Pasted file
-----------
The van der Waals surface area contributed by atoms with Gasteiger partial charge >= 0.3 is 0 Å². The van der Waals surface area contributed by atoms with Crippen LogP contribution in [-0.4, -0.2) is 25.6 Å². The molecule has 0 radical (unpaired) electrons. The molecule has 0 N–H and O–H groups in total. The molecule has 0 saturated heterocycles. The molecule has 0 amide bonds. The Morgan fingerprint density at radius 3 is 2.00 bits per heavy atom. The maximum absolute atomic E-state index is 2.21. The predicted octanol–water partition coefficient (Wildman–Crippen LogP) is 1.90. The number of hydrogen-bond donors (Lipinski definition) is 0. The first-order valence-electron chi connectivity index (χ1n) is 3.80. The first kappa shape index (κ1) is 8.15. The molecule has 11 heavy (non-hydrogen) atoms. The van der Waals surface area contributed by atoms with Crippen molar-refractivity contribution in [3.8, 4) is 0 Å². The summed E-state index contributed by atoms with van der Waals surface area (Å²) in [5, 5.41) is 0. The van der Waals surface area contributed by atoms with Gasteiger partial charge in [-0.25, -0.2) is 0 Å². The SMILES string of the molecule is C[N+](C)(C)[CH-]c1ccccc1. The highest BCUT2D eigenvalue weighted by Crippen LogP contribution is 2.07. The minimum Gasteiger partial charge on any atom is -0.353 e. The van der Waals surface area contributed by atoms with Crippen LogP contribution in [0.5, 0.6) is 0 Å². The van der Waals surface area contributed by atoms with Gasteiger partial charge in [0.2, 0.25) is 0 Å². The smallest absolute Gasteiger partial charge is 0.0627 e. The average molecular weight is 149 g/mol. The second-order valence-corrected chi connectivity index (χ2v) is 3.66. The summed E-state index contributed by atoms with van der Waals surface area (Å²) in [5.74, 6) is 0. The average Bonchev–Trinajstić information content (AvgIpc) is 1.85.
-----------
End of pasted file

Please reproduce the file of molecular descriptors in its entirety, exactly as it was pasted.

The van der Waals surface area contributed by atoms with Gasteiger partial charge >= 0.3 is 0 Å². The van der Waals surface area contributed by atoms with Crippen LogP contribution in [-0.4, -0.2) is 25.6 Å². The molecule has 0 radical (unpaired) electrons. The molecule has 0 N–H and O–H groups in total. The molecule has 0 saturated heterocycles. The molecule has 0 amide bonds. The Morgan fingerprint density at radius 3 is 2.00 bits per heavy atom. The maximum absolute atomic E-state index is 2.21. The predicted octanol–water partition coefficient (Wildman–Crippen LogP) is 1.90. The number of hydrogen-bond donors (Lipinski definition) is 0. The first-order valence-electron chi connectivity index (χ1n) is 3.80. The first kappa shape index (κ1) is 8.15. The molecule has 11 heavy (non-hydrogen) atoms. The van der Waals surface area contributed by atoms with Crippen molar-refractivity contribution in [3.8, 4) is 0 Å². The summed E-state index contributed by atoms with van der Waals surface area (Å²) in [5, 5.41) is 0. The van der Waals surface area contributed by atoms with Gasteiger partial charge in [-0.25, -0.2) is 0 Å². The SMILES string of the molecule is C[N+](C)(C)[CH-]c1ccccc1. The highest BCUT2D eigenvalue weighted by Crippen LogP contribution is 2.07. The minimum Gasteiger partial charge on any atom is -0.353 e. The van der Waals surface area contributed by atoms with Crippen LogP contribution in [0.5, 0.6) is 0 Å². The van der Waals surface area contributed by atoms with Gasteiger partial charge in [0.2, 0.25) is 0 Å². The smallest absolute Gasteiger partial charge is 0.0627 e. The average molecular weight is 149 g/mol. The second-order valence-corrected chi connectivity index (χ2v) is 3.66. The summed E-state index contributed by atoms with van der Waals surface area (Å²) in [5.74, 6) is 0. The average Bonchev–Trinajstić information content (AvgIpc) is 1.85.